Big media's "Duh" of the week

And it's only Sunday. The AP headline: "Al-Zarqawi's death may not stop civil war"
BAGHDAD, Iraq - The killing of Abu Musab al-Zarqawi raised hopes that Iraq's slide toward civil war or sectarian disintegration could be arrested, but there are signs that Shiite-Sunni antagonism may now be too deeply rooted.

Al-Zarqawi, a Jordanian-born Sunni Muslim, played a key role in stoking Shiite-Sunni tensions the past three years, ordering hundreds of bloody attacks against Iraqi Shiites and issuing vitriolic tirades seeking to deepen a religious schism that dates back 1,400 years.

On Sunday, his feared terror group, al-Qaida in Iraq, said there would be no let up in its combat operations. It vowed in an Internet statement "to prepare major attacks that will shake the enemy like an earthquake and rattle them out of sleep."
For the love of heaven, that analysis is worse than a blind man examining the shades of a Gaugain. (Yes, I was intentionally politically incorrect there. Sue me.) Do reporters not pay attention to what the White House and Pentagon were saying? From the moment Zarqawi's death was confirmed, President Bush said, "Zarqawi is dead, but the difficult and necessary mission in Iraq continues. We can expect the terrorists and insurgents to carry on without him. We can expect the sectarian violence to continue." He restated that in his radio address yesterday: "Zarqawi is dead, but the difficult and necessary mission in Iraq continues. In the weeks ahead, violence in Iraq may escalate. The terrorists and insurgents will seek to prove that they can carry on without Zarqawi." The Armed Forces Press Service story noted that "Although the terrorist's demise will negatively impact al Qaeda operations in Iraq, [Army Maj. Gen. William B.] Caldwell cautioned that this doesn't signal the end of the insurgency in Iraq."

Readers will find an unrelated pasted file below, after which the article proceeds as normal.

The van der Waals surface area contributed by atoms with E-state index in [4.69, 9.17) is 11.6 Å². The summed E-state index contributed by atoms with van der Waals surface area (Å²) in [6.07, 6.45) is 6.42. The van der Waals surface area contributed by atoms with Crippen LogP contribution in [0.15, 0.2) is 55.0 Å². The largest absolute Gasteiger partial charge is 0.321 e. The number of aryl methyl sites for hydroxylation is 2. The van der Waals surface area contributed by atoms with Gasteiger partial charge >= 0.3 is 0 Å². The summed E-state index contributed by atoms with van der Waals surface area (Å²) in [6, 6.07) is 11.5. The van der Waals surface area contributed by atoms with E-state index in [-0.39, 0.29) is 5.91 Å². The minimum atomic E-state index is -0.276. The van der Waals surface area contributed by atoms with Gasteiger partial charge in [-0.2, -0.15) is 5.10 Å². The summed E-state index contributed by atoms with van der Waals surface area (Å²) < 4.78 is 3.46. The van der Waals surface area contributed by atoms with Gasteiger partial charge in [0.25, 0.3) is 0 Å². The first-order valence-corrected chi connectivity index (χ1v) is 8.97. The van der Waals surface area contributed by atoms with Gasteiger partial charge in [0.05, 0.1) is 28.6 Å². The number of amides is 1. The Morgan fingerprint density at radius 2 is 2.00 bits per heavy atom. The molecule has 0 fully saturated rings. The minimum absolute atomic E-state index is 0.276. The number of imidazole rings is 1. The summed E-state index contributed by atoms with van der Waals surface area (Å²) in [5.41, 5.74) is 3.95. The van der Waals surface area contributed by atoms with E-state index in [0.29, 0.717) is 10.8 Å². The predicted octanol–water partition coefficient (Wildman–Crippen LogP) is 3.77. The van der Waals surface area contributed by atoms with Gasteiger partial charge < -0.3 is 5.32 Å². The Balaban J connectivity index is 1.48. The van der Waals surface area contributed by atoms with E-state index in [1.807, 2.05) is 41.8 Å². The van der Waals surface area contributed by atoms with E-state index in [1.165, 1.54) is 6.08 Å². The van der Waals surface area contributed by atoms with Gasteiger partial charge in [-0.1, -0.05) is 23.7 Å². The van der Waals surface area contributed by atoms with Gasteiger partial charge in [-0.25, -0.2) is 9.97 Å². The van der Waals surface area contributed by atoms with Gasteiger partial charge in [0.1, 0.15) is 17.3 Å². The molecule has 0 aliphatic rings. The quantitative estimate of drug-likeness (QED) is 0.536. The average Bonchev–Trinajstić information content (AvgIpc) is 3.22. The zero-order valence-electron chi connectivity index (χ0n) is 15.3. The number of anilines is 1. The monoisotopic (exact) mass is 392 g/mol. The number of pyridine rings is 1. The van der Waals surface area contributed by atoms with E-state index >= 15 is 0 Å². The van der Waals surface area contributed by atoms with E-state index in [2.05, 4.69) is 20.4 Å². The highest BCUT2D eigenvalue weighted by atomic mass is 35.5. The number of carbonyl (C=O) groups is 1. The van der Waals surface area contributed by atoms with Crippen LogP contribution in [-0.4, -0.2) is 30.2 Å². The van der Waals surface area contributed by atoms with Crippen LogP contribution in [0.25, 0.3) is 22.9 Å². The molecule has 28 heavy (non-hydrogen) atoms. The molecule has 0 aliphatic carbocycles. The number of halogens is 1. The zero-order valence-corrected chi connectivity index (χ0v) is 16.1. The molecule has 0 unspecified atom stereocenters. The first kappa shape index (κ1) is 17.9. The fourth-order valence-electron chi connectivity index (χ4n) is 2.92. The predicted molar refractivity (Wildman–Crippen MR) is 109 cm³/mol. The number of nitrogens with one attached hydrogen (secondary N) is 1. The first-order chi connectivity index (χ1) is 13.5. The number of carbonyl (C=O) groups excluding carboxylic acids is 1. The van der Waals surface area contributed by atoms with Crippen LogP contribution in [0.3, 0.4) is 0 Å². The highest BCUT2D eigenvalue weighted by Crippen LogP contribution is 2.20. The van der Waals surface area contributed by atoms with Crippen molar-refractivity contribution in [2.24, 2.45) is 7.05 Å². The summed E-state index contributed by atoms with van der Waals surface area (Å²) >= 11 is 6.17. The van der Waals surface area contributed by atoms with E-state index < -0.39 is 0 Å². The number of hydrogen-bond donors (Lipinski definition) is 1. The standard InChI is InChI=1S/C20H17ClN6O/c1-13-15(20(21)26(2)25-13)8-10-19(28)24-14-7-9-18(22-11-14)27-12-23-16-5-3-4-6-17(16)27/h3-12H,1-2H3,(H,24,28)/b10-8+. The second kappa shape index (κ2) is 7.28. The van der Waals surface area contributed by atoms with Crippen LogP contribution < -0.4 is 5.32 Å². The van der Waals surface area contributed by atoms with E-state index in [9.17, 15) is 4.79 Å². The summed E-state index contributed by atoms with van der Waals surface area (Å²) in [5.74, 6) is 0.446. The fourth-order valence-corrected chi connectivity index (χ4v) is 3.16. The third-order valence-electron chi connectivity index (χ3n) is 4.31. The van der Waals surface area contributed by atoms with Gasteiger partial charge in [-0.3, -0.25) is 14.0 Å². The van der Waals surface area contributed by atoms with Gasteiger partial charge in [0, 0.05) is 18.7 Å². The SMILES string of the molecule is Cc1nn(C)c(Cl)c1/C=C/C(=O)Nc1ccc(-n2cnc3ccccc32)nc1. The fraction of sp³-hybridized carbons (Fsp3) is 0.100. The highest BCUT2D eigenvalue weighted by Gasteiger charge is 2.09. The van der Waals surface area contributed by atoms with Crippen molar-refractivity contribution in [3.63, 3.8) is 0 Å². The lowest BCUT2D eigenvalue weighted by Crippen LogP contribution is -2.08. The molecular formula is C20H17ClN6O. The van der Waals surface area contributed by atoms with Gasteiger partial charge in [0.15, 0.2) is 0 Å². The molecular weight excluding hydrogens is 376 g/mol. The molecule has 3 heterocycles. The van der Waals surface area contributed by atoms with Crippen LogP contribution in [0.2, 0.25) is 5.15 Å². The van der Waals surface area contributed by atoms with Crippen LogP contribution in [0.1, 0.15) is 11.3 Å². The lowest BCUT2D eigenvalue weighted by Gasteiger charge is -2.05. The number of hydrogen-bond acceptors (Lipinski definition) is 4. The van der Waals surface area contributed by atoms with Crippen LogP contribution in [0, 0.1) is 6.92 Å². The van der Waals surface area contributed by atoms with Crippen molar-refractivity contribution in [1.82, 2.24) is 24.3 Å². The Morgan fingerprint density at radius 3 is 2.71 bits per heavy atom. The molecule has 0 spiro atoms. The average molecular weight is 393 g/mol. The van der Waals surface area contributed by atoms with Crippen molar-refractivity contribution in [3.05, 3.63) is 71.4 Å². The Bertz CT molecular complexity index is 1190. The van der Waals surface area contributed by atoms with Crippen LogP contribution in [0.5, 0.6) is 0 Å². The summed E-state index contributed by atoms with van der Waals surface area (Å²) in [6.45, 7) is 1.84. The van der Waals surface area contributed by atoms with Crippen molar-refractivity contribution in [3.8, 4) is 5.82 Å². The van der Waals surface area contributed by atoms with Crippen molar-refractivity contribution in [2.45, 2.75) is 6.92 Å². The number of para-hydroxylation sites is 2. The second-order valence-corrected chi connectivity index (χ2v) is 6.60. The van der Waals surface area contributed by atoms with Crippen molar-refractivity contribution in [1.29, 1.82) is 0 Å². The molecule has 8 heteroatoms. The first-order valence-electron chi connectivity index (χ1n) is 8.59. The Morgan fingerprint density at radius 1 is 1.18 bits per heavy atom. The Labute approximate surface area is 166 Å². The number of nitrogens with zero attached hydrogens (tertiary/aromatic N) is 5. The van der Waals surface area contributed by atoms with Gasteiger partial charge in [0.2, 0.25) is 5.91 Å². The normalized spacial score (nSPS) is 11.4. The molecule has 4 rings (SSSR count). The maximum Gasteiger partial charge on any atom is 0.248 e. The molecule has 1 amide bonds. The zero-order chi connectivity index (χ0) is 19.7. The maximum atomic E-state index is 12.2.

However, let's be clear on what Zarqawi's mission was. He was far from a Sunni attacking Shiites because of some religious schism. Attacking Shiites and relying on his followers to spread propaganda quietly spread civil strife and hinder Iraq from achieving peaceful democratic rule. "Sunni-Shiite conflict," though, is a great excuse for big media, which doesn't want to acknowledge Zarqawi as a terrorist, a jihadist and an Islamofascist whose simple mission is to force everyone to "one world under Allah." Big media also likes to spread the myth that at least Saddam's rule was stable with regard to religious conflicts. But stability at what price?

Laugh and the world laughs with you; spill wine, and say goodbye to your Logitech

Last night, I was enoying a nice glass of port while merrilly typing away at a friend when I accidentally spilled my wine onto my Logitech keyboard. So, I opened it up and did what I could. I've taken apart many keyboards, whether to clean the gunk between and underneath keys, or to clean the plastic sheets within when keys are becoming less responsive. It's safe to say that I know what I'm doing, but there was apparently a short I couldn't fix. The num lock, caps lock and scroll lock keys stayed lit, and Windows kept telling me that the USB device was malfunctioning, even when I unplugged the ribbon cables for the special key banks (like multimedia and Web surfing). I gave up and decided I'd just buy a new keyboard in the morning, and temporarily use a dinky one from my other PC.